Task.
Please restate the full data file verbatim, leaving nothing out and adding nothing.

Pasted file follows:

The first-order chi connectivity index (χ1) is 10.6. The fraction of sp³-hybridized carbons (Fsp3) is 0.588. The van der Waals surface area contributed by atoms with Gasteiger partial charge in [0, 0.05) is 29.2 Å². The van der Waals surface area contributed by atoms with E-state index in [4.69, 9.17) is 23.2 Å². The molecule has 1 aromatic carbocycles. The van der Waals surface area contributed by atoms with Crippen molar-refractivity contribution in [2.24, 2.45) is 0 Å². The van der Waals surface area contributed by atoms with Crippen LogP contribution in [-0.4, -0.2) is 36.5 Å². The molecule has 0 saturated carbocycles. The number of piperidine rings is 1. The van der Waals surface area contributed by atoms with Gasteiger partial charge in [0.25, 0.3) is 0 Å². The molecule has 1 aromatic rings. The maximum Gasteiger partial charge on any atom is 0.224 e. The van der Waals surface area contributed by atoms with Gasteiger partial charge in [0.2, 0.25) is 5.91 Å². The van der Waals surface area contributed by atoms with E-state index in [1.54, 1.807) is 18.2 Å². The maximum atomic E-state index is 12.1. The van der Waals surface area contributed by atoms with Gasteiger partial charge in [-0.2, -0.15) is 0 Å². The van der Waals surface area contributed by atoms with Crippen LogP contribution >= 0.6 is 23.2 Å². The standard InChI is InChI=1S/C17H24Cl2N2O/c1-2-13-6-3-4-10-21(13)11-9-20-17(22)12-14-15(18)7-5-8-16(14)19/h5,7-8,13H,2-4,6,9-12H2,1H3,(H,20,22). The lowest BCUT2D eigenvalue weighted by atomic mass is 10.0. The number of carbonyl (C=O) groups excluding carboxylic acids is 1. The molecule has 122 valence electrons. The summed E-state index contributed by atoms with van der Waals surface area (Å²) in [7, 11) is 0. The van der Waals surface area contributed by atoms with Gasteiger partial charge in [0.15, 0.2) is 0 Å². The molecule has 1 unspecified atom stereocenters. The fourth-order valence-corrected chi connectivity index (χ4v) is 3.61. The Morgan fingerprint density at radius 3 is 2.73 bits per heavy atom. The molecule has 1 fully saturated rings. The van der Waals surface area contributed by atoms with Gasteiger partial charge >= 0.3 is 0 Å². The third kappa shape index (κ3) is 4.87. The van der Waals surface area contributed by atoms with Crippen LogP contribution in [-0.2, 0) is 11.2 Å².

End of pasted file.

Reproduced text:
The first-order chi connectivity index (χ1) is 10.6. The fraction of sp³-hybridized carbons (Fsp3) is 0.588. The van der Waals surface area contributed by atoms with Gasteiger partial charge in [0, 0.05) is 29.2 Å². The van der Waals surface area contributed by atoms with E-state index in [4.69, 9.17) is 23.2 Å². The molecule has 1 aromatic carbocycles. The van der Waals surface area contributed by atoms with Crippen molar-refractivity contribution in [2.24, 2.45) is 0 Å². The van der Waals surface area contributed by atoms with Crippen LogP contribution in [-0.4, -0.2) is 36.5 Å². The molecule has 0 saturated carbocycles. The number of piperidine rings is 1. The van der Waals surface area contributed by atoms with Gasteiger partial charge in [0.25, 0.3) is 0 Å². The molecule has 1 aromatic rings. The maximum Gasteiger partial charge on any atom is 0.224 e. The van der Waals surface area contributed by atoms with Gasteiger partial charge in [0.2, 0.25) is 5.91 Å². The van der Waals surface area contributed by atoms with E-state index in [1.54, 1.807) is 18.2 Å². The maximum atomic E-state index is 12.1. The van der Waals surface area contributed by atoms with Gasteiger partial charge in [-0.2, -0.15) is 0 Å². The van der Waals surface area contributed by atoms with Crippen LogP contribution >= 0.6 is 23.2 Å². The standard InChI is InChI=1S/C17H24Cl2N2O/c1-2-13-6-3-4-10-21(13)11-9-20-17(22)12-14-15(18)7-5-8-16(14)19/h5,7-8,13H,2-4,6,9-12H2,1H3,(H,20,22). The lowest BCUT2D eigenvalue weighted by atomic mass is 10.0. The number of carbonyl (C=O) groups excluding carboxylic acids is 1. The molecule has 122 valence electrons. The summed E-state index contributed by atoms with van der Waals surface area (Å²) in [7, 11) is 0. The van der Waals surface area contributed by atoms with Gasteiger partial charge in [0.15, 0.2) is 0 Å². The molecule has 1 unspecified atom stereocenters. The fourth-order valence-corrected chi connectivity index (χ4v) is 3.61. The Morgan fingerprint density at radius 3 is 2.73 bits per heavy atom. The molecule has 1 fully saturated rings. The van der Waals surface area contributed by atoms with Gasteiger partial charge >= 0.3 is 0 Å². The third kappa shape index (κ3) is 4.87. The van der Waals surface area contributed by atoms with Crippen LogP contribution in [-0.2, 0) is 11.2 Å².